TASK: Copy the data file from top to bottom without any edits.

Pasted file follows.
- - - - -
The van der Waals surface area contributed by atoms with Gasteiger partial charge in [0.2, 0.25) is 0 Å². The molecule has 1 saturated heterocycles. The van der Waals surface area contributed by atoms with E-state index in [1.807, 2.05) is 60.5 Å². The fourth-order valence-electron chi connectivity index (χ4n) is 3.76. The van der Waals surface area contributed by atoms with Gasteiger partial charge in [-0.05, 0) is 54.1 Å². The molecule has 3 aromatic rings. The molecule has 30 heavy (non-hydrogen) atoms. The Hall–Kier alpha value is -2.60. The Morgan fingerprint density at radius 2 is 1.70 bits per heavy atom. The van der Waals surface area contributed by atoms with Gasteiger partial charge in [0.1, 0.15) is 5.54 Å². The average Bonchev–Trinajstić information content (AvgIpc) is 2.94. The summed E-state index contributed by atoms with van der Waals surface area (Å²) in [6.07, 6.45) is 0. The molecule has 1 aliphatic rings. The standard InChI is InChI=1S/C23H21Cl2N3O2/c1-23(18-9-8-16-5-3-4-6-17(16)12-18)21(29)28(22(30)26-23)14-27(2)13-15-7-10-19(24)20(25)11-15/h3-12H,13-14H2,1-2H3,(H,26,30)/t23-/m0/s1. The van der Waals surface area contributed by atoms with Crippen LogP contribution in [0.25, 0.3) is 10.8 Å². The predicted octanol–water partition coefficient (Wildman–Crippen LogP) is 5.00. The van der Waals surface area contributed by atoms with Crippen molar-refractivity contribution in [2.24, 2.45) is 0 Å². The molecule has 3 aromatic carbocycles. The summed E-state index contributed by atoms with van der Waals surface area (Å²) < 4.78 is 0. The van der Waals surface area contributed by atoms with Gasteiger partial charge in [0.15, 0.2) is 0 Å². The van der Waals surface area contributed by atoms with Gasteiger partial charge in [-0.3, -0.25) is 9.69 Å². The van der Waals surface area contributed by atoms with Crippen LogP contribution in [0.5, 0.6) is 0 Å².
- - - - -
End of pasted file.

The van der Waals surface area contributed by atoms with Gasteiger partial charge in [0.2, 0.25) is 0 Å². The molecule has 1 saturated heterocycles. The van der Waals surface area contributed by atoms with E-state index in [1.807, 2.05) is 60.5 Å². The fourth-order valence-electron chi connectivity index (χ4n) is 3.76. The van der Waals surface area contributed by atoms with Gasteiger partial charge in [-0.05, 0) is 54.1 Å². The molecule has 3 aromatic rings. The molecule has 30 heavy (non-hydrogen) atoms. The Hall–Kier alpha value is -2.60. The Morgan fingerprint density at radius 2 is 1.70 bits per heavy atom. The van der Waals surface area contributed by atoms with Gasteiger partial charge in [0.1, 0.15) is 5.54 Å². The average Bonchev–Trinajstić information content (AvgIpc) is 2.94. The summed E-state index contributed by atoms with van der Waals surface area (Å²) in [6.07, 6.45) is 0. The molecule has 1 aliphatic rings. The standard InChI is InChI=1S/C23H21Cl2N3O2/c1-23(18-9-8-16-5-3-4-6-17(16)12-18)21(29)28(22(30)26-23)14-27(2)13-15-7-10-19(24)20(25)11-15/h3-12H,13-14H2,1-2H3,(H,26,30)/t23-/m0/s1. The van der Waals surface area contributed by atoms with Crippen LogP contribution in [0.25, 0.3) is 10.8 Å². The predicted octanol–water partition coefficient (Wildman–Crippen LogP) is 5.00. The van der Waals surface area contributed by atoms with Crippen molar-refractivity contribution in [2.24, 2.45) is 0 Å². The molecule has 3 aromatic carbocycles. The summed E-state index contributed by atoms with van der Waals surface area (Å²) < 4.78 is 0. The van der Waals surface area contributed by atoms with Gasteiger partial charge in [0.15, 0.2) is 0 Å². The van der Waals surface area contributed by atoms with Gasteiger partial charge in [-0.3, -0.25) is 9.69 Å². The van der Waals surface area contributed by atoms with Crippen LogP contribution in [0.5, 0.6) is 0 Å².